• General Chemistry (with labs) – Principles of Chemistry (CHE 117) and CHE180/230/231
  • Organic Chemistry (with labs) – Organic Chemistry I (CHE 261), Organic Chemistry II (CHE 262)
  • Physics (with labs) – Foundations of Physics I (PHY 141), Foundations of Physics II (PHY 142)
  • Mathematics – Calculus 1 (MTH 150)
  • Statistics – Biostatistics and Experimental Design (BIO 206)
  • Biochemistry – Biochemistry Principles (CHE 381)
  • English – Writing (WRI 111) and an additional course (ENG ---) that requires extensive reading, writing and discussion in the English language
  • Liberal studies courses – Intellectual Perspectives (IP) courses

Additional course requirements may vary from one professional program to another, so it is the responsibility of the student to be aware of specifics regarding their schools of interest. Good planning and working closely with academic and health professions advisors are essential to maximize chances of success in the highly competitive veterinary school application environment.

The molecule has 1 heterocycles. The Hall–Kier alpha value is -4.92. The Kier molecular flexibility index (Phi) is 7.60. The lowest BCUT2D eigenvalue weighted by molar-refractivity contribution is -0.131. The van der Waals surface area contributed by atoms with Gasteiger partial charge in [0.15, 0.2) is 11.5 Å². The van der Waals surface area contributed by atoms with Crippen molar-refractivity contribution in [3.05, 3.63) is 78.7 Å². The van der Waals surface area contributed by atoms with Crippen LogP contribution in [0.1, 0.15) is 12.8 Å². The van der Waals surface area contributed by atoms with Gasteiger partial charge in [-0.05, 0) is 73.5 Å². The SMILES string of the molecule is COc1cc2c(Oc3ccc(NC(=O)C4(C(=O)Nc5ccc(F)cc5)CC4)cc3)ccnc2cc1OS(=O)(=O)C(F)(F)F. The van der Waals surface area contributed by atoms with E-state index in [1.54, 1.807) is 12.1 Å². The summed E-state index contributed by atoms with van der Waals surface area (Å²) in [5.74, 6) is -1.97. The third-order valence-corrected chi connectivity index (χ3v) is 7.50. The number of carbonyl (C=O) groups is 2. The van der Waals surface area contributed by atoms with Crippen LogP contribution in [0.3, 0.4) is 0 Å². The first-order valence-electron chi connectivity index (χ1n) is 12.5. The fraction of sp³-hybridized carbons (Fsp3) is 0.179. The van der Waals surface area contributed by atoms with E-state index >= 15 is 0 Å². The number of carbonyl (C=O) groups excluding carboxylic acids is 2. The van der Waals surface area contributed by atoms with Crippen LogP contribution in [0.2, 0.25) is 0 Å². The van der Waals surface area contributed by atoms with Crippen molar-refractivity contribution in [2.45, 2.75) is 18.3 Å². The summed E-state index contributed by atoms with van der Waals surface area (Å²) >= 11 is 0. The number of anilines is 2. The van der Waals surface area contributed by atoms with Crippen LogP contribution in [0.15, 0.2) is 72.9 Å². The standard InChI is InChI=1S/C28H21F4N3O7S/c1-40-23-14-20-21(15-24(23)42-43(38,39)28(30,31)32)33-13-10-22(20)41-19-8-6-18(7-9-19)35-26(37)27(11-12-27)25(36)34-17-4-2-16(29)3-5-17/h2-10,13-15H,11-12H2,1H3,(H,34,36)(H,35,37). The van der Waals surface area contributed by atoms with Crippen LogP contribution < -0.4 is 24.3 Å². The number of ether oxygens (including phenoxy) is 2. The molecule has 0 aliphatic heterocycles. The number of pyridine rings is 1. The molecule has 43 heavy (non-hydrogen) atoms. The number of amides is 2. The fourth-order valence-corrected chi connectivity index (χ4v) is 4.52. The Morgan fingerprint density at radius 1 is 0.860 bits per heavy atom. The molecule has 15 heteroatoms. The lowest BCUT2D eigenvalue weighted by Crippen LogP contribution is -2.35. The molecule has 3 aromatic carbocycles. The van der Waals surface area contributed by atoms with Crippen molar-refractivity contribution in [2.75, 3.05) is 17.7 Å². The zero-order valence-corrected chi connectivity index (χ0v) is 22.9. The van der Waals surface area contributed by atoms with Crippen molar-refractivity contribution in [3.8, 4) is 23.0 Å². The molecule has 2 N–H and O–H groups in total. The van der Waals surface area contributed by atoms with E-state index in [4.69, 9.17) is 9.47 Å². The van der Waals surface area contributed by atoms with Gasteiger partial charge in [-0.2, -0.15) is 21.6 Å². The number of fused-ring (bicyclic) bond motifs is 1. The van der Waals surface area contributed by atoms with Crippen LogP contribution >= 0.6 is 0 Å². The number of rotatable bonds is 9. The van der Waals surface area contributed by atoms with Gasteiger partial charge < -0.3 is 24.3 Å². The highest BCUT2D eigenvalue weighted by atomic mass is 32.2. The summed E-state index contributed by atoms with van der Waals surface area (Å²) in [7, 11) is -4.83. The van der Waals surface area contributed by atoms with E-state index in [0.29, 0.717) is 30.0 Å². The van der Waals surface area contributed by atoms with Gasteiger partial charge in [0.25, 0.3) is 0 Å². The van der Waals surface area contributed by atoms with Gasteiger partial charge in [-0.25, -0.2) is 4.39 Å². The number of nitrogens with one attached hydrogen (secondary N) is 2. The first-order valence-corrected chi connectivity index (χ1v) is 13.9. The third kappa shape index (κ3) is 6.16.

What would a typical Pre-Vet schedule look like?


A sample schedule for a biology major preparing to take the GRE exam between their junior and senior year and matriculating to veterinary school following graduation is below.

First Year (Fall)
First Year (Spring)
Cell Biology and Genetics (BIO 201) SD IP
Principles of Chemistry (CHE 117)
Inquiry (INQ 101)
Speech or Writing (SPE 111 or WRI 111)
Westminster 101 (WST 101)
Organismal Biology (BIO 202)
Calculus I (MTH 150) QR IP
Speech or Writing (SPE 111 or WRI 111)
Elective _________(--- ----) FL IP

Sophomore Year (Fall)
Sophomore Year (Spring)
Biostatistics (BIO 206)
Cell and Molecular Biology (BIO 302)
Organic Chemistry I (CHE 261)